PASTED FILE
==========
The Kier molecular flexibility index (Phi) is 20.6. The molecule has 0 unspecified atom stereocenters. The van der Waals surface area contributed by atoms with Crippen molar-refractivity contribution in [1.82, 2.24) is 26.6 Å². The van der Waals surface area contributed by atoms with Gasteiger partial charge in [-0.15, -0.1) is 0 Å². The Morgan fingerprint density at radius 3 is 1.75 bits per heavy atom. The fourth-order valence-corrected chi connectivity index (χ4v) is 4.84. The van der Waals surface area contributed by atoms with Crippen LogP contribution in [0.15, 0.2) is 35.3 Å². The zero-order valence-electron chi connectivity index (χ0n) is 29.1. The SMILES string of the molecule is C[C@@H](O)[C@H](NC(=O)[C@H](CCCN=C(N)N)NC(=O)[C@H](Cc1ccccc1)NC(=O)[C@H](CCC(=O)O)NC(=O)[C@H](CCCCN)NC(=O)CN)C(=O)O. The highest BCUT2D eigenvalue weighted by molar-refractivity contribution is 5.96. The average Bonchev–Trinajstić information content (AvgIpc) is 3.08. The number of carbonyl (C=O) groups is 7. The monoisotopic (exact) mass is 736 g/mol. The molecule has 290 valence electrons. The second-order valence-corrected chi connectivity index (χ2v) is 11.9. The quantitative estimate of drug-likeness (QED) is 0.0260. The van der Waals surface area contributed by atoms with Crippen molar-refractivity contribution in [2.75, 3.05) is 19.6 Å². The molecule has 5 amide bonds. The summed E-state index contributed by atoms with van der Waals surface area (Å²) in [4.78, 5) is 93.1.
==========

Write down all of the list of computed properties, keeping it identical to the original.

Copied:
The Kier molecular flexibility index (Phi) is 20.6. The molecule has 0 unspecified atom stereocenters. The van der Waals surface area contributed by atoms with Crippen molar-refractivity contribution in [1.82, 2.24) is 26.6 Å². The van der Waals surface area contributed by atoms with Gasteiger partial charge in [-0.15, -0.1) is 0 Å². The Morgan fingerprint density at radius 3 is 1.75 bits per heavy atom. The fourth-order valence-corrected chi connectivity index (χ4v) is 4.84. The van der Waals surface area contributed by atoms with Crippen LogP contribution in [0.15, 0.2) is 35.3 Å². The zero-order valence-electron chi connectivity index (χ0n) is 29.1. The SMILES string of the molecule is C[C@@H](O)[C@H](NC(=O)[C@H](CCCN=C(N)N)NC(=O)[C@H](Cc1ccccc1)NC(=O)[C@H](CCC(=O)O)NC(=O)[C@H](CCCCN)NC(=O)CN)C(=O)O. The highest BCUT2D eigenvalue weighted by molar-refractivity contribution is 5.96. The average Bonchev–Trinajstić information content (AvgIpc) is 3.08. The number of carbonyl (C=O) groups is 7. The monoisotopic (exact) mass is 736 g/mol. The molecule has 290 valence electrons. The second-order valence-corrected chi connectivity index (χ2v) is 11.9. The quantitative estimate of drug-likeness (QED) is 0.0260. The van der Waals surface area contributed by atoms with Crippen molar-refractivity contribution in [2.75, 3.05) is 19.6 Å². The molecule has 5 amide bonds. The summed E-state index contributed by atoms with van der Waals surface area (Å²) in [4.78, 5) is 93.1.